Franco Uncini Franco Uncini Franco Uncini
To win the 500cc title in 1982, Uncini had to contend with men like Kenny Roberts, Barry Sheene, Freddie Spencer and Marco Lucchinelli. It certainly couldn't have been easy...

On getting a factory ride in the 500s in 1981

In the middle of the season, Suzuki contacted me when Will Hartog decided to stop and said “Franco, if you want to ride this bike, we can offer you the bike.” But that bike – I did not have a good feeling. Something was different, they had created that bike for Will Hartog, a tall guy. For me it was quite difficult. Luckily at the end of the season, when Marco Lucchinelli won the championship, Honda offered him a big amount of money to ride their bike. So he moved from Gallina Suzuki, who then thought to offer his bike to me.

On 1982, his championship winning season

In 1982, when I went to test, I was really fast and it was really exciting. In the last hour I went too fast, fell down, crashed [in January]. The doctor said I had broken the scaphoid and that I would have to be in plaster for three months. Three months from then was end of March and the season started in Argentina in March! I called Dr Claudio Costa, who told me that in Bologna there was an electromagnetic machine. Every day I went from Recanati to Bologna, 400km a day, for one hour of my wrist inside the machine. It worked. I won five races that year, it was a fantastic season.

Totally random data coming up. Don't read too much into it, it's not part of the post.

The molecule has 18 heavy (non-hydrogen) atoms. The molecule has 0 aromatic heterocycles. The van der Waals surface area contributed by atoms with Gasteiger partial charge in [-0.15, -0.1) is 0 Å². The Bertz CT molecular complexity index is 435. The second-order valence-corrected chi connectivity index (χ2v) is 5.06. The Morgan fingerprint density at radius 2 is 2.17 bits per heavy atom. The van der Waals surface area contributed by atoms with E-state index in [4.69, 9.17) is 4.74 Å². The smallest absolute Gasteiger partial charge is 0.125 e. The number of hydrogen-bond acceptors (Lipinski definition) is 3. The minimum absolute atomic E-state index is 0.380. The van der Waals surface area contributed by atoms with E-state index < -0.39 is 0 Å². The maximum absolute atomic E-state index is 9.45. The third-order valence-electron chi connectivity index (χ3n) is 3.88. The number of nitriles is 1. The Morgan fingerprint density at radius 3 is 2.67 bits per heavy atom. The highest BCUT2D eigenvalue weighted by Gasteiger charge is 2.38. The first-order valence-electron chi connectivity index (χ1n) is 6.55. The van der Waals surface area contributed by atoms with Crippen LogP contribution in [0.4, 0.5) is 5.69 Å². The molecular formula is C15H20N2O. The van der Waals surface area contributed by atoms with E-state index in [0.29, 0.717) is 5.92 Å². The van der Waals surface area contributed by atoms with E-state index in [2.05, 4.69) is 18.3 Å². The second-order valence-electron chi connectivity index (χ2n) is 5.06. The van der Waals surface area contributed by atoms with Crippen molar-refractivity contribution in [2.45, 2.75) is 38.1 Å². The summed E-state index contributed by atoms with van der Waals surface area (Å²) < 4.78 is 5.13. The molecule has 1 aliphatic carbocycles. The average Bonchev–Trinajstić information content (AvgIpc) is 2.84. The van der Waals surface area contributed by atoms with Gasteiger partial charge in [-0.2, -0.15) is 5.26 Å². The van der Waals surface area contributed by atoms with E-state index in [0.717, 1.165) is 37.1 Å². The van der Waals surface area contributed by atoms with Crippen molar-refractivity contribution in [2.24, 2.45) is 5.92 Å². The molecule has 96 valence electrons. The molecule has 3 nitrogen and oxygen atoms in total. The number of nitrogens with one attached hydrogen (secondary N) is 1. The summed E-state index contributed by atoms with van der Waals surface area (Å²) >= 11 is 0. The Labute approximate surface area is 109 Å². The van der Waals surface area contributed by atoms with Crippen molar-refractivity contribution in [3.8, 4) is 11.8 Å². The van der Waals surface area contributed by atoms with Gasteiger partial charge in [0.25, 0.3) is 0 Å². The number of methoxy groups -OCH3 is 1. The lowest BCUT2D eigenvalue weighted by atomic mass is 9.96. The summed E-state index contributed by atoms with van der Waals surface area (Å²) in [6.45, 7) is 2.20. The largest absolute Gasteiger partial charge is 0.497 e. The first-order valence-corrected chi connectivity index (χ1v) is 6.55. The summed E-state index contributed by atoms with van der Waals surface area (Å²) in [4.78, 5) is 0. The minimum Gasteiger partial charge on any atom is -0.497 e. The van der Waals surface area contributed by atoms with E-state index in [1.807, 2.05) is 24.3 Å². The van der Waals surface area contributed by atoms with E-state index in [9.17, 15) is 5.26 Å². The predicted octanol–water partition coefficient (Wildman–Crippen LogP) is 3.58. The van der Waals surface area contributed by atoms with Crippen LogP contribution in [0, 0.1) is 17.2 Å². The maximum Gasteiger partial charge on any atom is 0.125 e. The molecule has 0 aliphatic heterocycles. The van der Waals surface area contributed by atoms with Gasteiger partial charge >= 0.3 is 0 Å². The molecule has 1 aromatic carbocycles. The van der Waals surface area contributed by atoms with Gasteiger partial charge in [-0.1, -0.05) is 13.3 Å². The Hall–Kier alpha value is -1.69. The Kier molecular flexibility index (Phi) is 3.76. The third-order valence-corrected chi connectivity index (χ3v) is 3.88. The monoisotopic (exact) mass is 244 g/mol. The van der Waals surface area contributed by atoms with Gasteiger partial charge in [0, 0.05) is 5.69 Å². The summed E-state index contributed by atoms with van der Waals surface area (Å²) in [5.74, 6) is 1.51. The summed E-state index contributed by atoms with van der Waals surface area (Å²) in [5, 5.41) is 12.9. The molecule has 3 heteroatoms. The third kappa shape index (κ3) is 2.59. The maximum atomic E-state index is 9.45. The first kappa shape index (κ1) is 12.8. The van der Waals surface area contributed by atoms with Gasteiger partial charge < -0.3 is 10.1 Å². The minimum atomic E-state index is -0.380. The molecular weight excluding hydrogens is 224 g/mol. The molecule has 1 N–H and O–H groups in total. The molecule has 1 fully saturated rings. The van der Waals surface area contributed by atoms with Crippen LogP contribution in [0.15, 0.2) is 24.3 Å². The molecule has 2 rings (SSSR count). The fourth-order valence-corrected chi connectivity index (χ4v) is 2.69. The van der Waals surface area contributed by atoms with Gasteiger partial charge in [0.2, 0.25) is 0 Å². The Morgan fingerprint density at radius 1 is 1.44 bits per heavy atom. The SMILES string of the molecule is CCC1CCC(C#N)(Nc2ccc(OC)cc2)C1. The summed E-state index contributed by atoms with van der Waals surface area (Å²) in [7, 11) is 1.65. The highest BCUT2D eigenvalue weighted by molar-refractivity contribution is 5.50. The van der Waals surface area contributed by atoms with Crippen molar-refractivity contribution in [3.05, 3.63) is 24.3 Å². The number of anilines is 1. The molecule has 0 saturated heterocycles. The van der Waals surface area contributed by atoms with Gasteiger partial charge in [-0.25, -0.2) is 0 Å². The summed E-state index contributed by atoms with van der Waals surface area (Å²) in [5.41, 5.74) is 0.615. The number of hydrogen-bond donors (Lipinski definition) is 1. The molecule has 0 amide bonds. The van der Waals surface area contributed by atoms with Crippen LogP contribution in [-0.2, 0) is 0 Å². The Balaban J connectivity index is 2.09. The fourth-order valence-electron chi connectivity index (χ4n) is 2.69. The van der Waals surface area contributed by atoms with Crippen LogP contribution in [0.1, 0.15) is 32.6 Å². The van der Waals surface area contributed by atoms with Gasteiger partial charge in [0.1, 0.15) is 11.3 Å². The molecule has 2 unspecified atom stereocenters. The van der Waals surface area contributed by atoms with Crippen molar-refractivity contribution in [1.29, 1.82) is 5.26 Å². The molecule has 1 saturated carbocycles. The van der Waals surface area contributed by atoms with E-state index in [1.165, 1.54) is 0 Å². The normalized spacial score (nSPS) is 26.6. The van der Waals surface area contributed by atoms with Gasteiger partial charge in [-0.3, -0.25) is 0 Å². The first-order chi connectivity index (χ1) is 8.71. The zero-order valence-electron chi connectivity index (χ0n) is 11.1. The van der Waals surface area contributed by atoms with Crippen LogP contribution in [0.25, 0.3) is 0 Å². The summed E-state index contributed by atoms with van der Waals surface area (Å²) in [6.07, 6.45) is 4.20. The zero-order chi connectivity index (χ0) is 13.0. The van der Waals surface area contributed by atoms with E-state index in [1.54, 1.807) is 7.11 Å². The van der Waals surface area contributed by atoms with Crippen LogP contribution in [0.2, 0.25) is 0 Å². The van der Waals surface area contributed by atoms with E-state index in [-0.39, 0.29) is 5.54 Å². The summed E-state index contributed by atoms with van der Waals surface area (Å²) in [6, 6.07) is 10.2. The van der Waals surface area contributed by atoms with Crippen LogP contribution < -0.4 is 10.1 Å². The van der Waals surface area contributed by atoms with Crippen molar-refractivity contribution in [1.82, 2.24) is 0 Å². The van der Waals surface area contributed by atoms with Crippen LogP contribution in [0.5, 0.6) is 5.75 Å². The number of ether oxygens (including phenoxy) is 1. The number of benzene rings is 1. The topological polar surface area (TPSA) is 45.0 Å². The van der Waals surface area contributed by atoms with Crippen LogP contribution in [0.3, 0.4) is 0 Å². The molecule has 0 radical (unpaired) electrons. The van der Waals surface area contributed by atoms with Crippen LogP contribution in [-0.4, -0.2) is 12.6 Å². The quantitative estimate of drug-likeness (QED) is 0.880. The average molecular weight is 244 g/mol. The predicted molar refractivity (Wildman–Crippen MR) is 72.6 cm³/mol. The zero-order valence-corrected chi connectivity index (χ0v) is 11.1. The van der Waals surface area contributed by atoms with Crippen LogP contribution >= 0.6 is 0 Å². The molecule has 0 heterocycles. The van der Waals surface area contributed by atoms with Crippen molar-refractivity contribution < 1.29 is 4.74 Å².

After winning the 500cc world championship in 1982, the following two years did not go too well for Uncini. Suzuki made some major modifications to their 1983 racebike, which did not work for him. The Italian rider was also involved in a major accident at Assen in 1983, during the Dutch TT, when he was highsided off his bike and was then hit by Wayne Gardner’s bike. The accident left him in a coma and Uncini did not race for the rest of the season – it was American rider Freddie Spencer who went on to win the first of his two 500cc world championships that year.

Uncini did come back to race in the 500cc class in 1984 and 85, but things were never the same again. “At the end of the season, I really didn’t want to race any more with Gallina or Suzuki. I didn’t have any manager working for me. No one was working to promote, to speak with a company like Yamaha or Honda. I was thinking that I’m 30 years old and I’ve won the championship. I will stop,” says Uncini, who retired from motorcycle racing at the end of the 1985 season.

After he retired, Uncini went on to various other things and even started an oil drilling company, which he ran for a few years. He missed motorcycle racing, however, and came back as a team manager at Ducati, in World Superbikes, winning the world championship with Doug Polen in 1992. At the end of the 1992 season, Uncini became a rider safety representative in MotoGP, a position which he still holds to this day.

“We have improved a lot, together, and now it is quite good. Dorna, IRTA and the FIM understood the importance of safety and that is the most important thing,” says the man who won the 500cc motorcycle grand prix roadracing world championship 30 years ago.

Source: Classic Racer